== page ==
Of course, it’s not the laughing that kills a person, since laughter sometimes is said to be the best medicine. In a fit of intense laughter, a person can suffer a heart attack, stroke, or asphyxiation. One of those would be the technical reason that he or she kicked the bucket. The laughter merely precipitates it.
There are many ways to die. Maybe death from laughter is not the worst of them. To be sure, let’s consider a few others first.
Sigurd the Mighty, a Norse earl from Orkney in the Ninth Century, died after being ‘bitten’ by a man he had beheaded. While riding his horse, he was carrying the man’s decapitated head; it slipped and the head’s teeth cut into his leg. Sigurd died of the infection.
Falling cow sign. Source: thedetroitbureau.com
In 2013, a Brazilian man was killed in bed when a cow fell on top of him. It had escaped from a nearby farm and climbed onto his roof, which backed up to a hill.
A lawyer from Canada died trying to prove that a building’s windows were unbreakable. He threw himself against a glass window on the 24th Floor of a building. The glass did not break, but it popped out of the window frame and he plunged to his death.
An Austrian man in 1567 claimed to have the longest beard in the world. While trying to escape from a fire, he tripped over it and broke his neck.
This is another person with a long beard, not the one who tripped. This is Hans Langseth, who claimed (centuries later) to have the world's longest beard. Public domain.
In 1900, American doctor Jesse William Lazear had a theory that mosquitoes were spreading yellow fever by biting humans. To test his theory, he let the mosquitoes bite him. He died of yellow fever.
In 1980, the mayor of Betterton, Maryland climbed on top of a sewage tank to test the city’s waste treatment. She fell in and drowned in 15 feet of human sewage.
King Adolf Frederick. Montage by jobbatical.com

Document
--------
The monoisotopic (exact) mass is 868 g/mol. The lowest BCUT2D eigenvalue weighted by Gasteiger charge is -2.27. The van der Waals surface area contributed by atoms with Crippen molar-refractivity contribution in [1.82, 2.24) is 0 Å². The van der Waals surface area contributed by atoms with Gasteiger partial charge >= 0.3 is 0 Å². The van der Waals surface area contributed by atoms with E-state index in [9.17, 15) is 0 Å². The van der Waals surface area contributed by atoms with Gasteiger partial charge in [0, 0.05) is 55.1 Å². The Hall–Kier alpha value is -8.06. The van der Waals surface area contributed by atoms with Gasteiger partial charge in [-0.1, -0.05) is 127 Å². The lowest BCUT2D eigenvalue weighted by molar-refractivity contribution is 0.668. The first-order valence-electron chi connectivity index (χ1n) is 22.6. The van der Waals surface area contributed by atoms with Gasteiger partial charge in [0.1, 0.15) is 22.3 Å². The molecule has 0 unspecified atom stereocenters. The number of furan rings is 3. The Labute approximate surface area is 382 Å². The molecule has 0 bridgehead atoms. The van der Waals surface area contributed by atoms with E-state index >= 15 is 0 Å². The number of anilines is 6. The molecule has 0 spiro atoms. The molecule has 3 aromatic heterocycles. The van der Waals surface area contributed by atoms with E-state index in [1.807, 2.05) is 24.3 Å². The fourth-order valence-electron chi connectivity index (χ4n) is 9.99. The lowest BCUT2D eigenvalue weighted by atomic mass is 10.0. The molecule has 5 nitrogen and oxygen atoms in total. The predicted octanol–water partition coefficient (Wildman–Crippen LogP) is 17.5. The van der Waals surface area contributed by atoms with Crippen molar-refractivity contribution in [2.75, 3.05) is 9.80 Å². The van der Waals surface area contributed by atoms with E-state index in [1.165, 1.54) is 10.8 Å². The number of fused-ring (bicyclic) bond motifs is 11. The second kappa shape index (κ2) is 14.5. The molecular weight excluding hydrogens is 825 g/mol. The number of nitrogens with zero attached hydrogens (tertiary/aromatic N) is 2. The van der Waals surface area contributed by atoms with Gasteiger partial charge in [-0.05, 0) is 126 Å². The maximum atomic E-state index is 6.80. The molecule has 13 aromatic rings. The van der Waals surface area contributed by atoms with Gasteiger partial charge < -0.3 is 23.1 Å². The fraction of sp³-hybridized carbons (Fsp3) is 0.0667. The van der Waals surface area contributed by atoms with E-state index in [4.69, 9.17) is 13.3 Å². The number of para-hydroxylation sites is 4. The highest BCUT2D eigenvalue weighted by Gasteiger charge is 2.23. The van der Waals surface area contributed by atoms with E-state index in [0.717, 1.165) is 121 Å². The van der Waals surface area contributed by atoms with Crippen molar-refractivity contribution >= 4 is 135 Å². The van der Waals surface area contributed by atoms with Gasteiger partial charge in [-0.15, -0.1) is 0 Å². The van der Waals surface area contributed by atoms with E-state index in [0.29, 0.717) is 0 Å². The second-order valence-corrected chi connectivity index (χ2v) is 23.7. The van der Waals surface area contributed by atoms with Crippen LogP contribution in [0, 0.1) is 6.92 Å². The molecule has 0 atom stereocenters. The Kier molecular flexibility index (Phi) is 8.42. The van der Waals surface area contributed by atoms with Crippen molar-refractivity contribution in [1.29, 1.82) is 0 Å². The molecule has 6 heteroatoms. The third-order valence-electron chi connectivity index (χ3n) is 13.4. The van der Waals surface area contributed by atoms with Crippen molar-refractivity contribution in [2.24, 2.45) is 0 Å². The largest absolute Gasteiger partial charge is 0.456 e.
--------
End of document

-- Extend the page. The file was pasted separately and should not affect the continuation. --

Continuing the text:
King Adolf Frederick of Sweden ate himself to death in 1771. He ate a meal that included lobster, caviar, sauerkraut, kippers (whole herring fish), and champagne, but dessert put him over the top. He finished his meal with 14 servings of semla. It is a pastry filled with cream (and, in the case of the hetvagg version he ate, these were served in bowls of hot milk).
Very few of us get to choose the time and manner of our departures. But at least Chrysippus and King Adolph Frederick died doing something that gave them pleasure. Perhaps there is a higher purpose for humankind than simple pleasures. But I can think of worse ways to go out than that, assuming I don’t get my own Wikipedia page because of it. How about you?
Snopes on Donkey Deaths: https://www.snopes.com/science/stats/donkey.asp
Death From Laughter: https://en.wikipedia.org/wiki/Death_from_laughter
Weird Deaths: https://www.buzzfeed.com/tomphillips/incredibly-weird-deaths?utm_term=.yglMP87MKO#.uu971dY7GX
Sigurd the Mighty: https://en.wikipedia.org/wiki/Sigurd_Eysteinsson
King Adolf Frederick: https://en.wikipedia.org/wiki/Adolf_Frederick,_King_of_Sweden
Toothy donkey pictures (2) are used under license from iStockphoto. Others include attribution.